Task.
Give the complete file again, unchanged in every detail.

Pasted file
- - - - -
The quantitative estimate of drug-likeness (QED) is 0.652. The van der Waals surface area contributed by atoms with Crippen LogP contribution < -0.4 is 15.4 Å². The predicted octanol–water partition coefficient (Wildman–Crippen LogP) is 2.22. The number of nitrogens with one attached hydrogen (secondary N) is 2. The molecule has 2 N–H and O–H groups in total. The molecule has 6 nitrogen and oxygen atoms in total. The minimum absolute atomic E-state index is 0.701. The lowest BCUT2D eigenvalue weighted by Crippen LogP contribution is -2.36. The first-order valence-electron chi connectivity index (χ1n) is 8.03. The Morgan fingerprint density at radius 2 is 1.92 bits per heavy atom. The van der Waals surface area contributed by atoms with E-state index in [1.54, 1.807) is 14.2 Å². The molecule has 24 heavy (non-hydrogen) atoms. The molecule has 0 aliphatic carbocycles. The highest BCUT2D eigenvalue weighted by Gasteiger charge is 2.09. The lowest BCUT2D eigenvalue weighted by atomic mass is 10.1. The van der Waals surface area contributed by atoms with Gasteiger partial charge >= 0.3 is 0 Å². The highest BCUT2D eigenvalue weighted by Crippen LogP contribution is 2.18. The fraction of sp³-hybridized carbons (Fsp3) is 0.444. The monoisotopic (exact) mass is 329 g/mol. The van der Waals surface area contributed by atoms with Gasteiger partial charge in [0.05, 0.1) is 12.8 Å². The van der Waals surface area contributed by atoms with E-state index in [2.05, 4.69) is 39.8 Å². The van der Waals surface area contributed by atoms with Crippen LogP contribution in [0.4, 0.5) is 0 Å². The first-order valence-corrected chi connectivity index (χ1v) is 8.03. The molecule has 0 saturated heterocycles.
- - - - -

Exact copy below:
The quantitative estimate of drug-likeness (QED) is 0.652. The van der Waals surface area contributed by atoms with Crippen LogP contribution < -0.4 is 15.4 Å². The predicted octanol–water partition coefficient (Wildman–Crippen LogP) is 2.22. The number of nitrogens with one attached hydrogen (secondary N) is 2. The molecule has 2 N–H and O–H groups in total. The molecule has 6 nitrogen and oxygen atoms in total. The minimum absolute atomic E-state index is 0.701. The lowest BCUT2D eigenvalue weighted by Crippen LogP contribution is -2.36. The first-order valence-electron chi connectivity index (χ1n) is 8.03. The Morgan fingerprint density at radius 2 is 1.92 bits per heavy atom. The van der Waals surface area contributed by atoms with E-state index in [1.54, 1.807) is 14.2 Å². The molecule has 24 heavy (non-hydrogen) atoms. The molecule has 0 aliphatic carbocycles. The highest BCUT2D eigenvalue weighted by Gasteiger charge is 2.09. The lowest BCUT2D eigenvalue weighted by atomic mass is 10.1. The van der Waals surface area contributed by atoms with Gasteiger partial charge >= 0.3 is 0 Å². The highest BCUT2D eigenvalue weighted by Crippen LogP contribution is 2.18. The fraction of sp³-hybridized carbons (Fsp3) is 0.444. The monoisotopic (exact) mass is 329 g/mol. The van der Waals surface area contributed by atoms with Gasteiger partial charge in [0.05, 0.1) is 12.8 Å². The van der Waals surface area contributed by atoms with E-state index in [2.05, 4.69) is 39.8 Å². The van der Waals surface area contributed by atoms with Crippen LogP contribution in [0.4, 0.5) is 0 Å². The first-order valence-corrected chi connectivity index (χ1v) is 8.03. The molecule has 0 saturated heterocycles.